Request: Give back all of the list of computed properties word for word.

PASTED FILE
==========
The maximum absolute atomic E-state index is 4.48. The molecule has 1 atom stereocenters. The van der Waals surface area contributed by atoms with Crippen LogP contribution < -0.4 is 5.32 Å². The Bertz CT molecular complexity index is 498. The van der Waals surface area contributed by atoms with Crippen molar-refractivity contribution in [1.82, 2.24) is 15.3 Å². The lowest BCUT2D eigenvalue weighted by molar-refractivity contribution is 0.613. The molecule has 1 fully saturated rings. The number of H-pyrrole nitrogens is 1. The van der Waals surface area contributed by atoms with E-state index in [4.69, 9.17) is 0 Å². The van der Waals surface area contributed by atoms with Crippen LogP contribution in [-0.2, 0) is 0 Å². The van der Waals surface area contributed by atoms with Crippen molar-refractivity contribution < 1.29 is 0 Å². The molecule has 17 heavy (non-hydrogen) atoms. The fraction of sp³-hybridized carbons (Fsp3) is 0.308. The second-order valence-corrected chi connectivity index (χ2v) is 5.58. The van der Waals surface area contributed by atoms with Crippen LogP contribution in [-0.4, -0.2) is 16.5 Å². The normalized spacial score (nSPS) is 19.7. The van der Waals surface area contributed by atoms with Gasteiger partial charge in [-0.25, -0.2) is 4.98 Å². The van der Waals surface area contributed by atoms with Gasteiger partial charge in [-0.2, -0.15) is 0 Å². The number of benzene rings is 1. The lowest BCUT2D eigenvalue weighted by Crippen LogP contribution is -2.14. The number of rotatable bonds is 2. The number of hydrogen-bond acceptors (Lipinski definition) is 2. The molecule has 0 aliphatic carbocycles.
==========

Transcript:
The maximum absolute atomic E-state index is 4.48. The molecule has 1 atom stereocenters. The van der Waals surface area contributed by atoms with Crippen LogP contribution < -0.4 is 5.32 Å². The Bertz CT molecular complexity index is 498. The van der Waals surface area contributed by atoms with Crippen molar-refractivity contribution in [1.82, 2.24) is 15.3 Å². The lowest BCUT2D eigenvalue weighted by molar-refractivity contribution is 0.613. The molecule has 1 fully saturated rings. The number of H-pyrrole nitrogens is 1. The van der Waals surface area contributed by atoms with E-state index in [4.69, 9.17) is 0 Å². The van der Waals surface area contributed by atoms with Crippen LogP contribution in [-0.2, 0) is 0 Å². The van der Waals surface area contributed by atoms with Crippen molar-refractivity contribution < 1.29 is 0 Å². The molecule has 17 heavy (non-hydrogen) atoms. The fraction of sp³-hybridized carbons (Fsp3) is 0.308. The second-order valence-corrected chi connectivity index (χ2v) is 5.58. The van der Waals surface area contributed by atoms with Crippen LogP contribution in [-0.4, -0.2) is 16.5 Å². The normalized spacial score (nSPS) is 19.7. The van der Waals surface area contributed by atoms with Gasteiger partial charge in [-0.25, -0.2) is 4.98 Å². The van der Waals surface area contributed by atoms with Gasteiger partial charge in [-0.2, -0.15) is 0 Å². The number of benzene rings is 1. The lowest BCUT2D eigenvalue weighted by Crippen LogP contribution is -2.14. The number of rotatable bonds is 2. The number of hydrogen-bond acceptors (Lipinski definition) is 2. The molecule has 0 aliphatic carbocycles.